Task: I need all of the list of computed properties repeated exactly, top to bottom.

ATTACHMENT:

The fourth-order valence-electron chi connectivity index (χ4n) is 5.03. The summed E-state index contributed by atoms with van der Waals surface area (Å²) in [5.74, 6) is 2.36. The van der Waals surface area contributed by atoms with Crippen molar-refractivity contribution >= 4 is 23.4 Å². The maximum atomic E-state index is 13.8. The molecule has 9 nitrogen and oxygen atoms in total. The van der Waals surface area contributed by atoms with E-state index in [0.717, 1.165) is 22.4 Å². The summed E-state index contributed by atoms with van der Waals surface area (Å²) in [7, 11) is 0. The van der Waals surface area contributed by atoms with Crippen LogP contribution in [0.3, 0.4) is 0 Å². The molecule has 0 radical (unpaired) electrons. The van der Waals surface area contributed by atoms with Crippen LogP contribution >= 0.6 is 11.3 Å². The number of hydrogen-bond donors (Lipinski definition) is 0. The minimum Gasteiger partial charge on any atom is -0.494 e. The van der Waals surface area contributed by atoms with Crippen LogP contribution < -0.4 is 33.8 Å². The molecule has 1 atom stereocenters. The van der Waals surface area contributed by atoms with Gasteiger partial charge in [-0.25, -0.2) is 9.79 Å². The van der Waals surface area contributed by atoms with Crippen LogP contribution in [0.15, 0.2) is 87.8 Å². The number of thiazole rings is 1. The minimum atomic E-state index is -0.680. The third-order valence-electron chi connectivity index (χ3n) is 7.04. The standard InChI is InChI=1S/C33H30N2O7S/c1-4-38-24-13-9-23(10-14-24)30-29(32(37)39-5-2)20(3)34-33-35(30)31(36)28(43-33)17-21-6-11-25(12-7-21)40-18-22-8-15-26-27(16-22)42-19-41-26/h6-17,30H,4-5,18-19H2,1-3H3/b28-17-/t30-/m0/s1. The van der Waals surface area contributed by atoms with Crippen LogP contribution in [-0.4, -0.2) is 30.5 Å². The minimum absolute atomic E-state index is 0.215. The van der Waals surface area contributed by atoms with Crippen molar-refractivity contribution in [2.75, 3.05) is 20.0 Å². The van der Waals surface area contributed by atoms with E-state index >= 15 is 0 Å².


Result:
The fourth-order valence-electron chi connectivity index (χ4n) is 5.03. The summed E-state index contributed by atoms with van der Waals surface area (Å²) in [5.74, 6) is 2.36. The van der Waals surface area contributed by atoms with Crippen molar-refractivity contribution >= 4 is 23.4 Å². The maximum atomic E-state index is 13.8. The molecule has 9 nitrogen and oxygen atoms in total. The van der Waals surface area contributed by atoms with E-state index in [0.717, 1.165) is 22.4 Å². The summed E-state index contributed by atoms with van der Waals surface area (Å²) in [7, 11) is 0. The van der Waals surface area contributed by atoms with Crippen LogP contribution in [0.3, 0.4) is 0 Å². The molecule has 0 radical (unpaired) electrons. The van der Waals surface area contributed by atoms with Crippen LogP contribution >= 0.6 is 11.3 Å². The number of hydrogen-bond donors (Lipinski definition) is 0. The minimum Gasteiger partial charge on any atom is -0.494 e. The van der Waals surface area contributed by atoms with Crippen LogP contribution < -0.4 is 33.8 Å². The molecule has 1 atom stereocenters. The van der Waals surface area contributed by atoms with Gasteiger partial charge in [-0.25, -0.2) is 9.79 Å². The van der Waals surface area contributed by atoms with Crippen LogP contribution in [0.15, 0.2) is 87.8 Å². The number of thiazole rings is 1. The minimum atomic E-state index is -0.680. The third-order valence-electron chi connectivity index (χ3n) is 7.04. The standard InChI is InChI=1S/C33H30N2O7S/c1-4-38-24-13-9-23(10-14-24)30-29(32(37)39-5-2)20(3)34-33-35(30)31(36)28(43-33)17-21-6-11-25(12-7-21)40-18-22-8-15-26-27(16-22)42-19-41-26/h6-17,30H,4-5,18-19H2,1-3H3/b28-17-/t30-/m0/s1. The van der Waals surface area contributed by atoms with Crippen LogP contribution in [-0.4, -0.2) is 30.5 Å². The minimum absolute atomic E-state index is 0.215. The van der Waals surface area contributed by atoms with Crippen molar-refractivity contribution in [2.75, 3.05) is 20.0 Å². The van der Waals surface area contributed by atoms with E-state index >= 15 is 0 Å².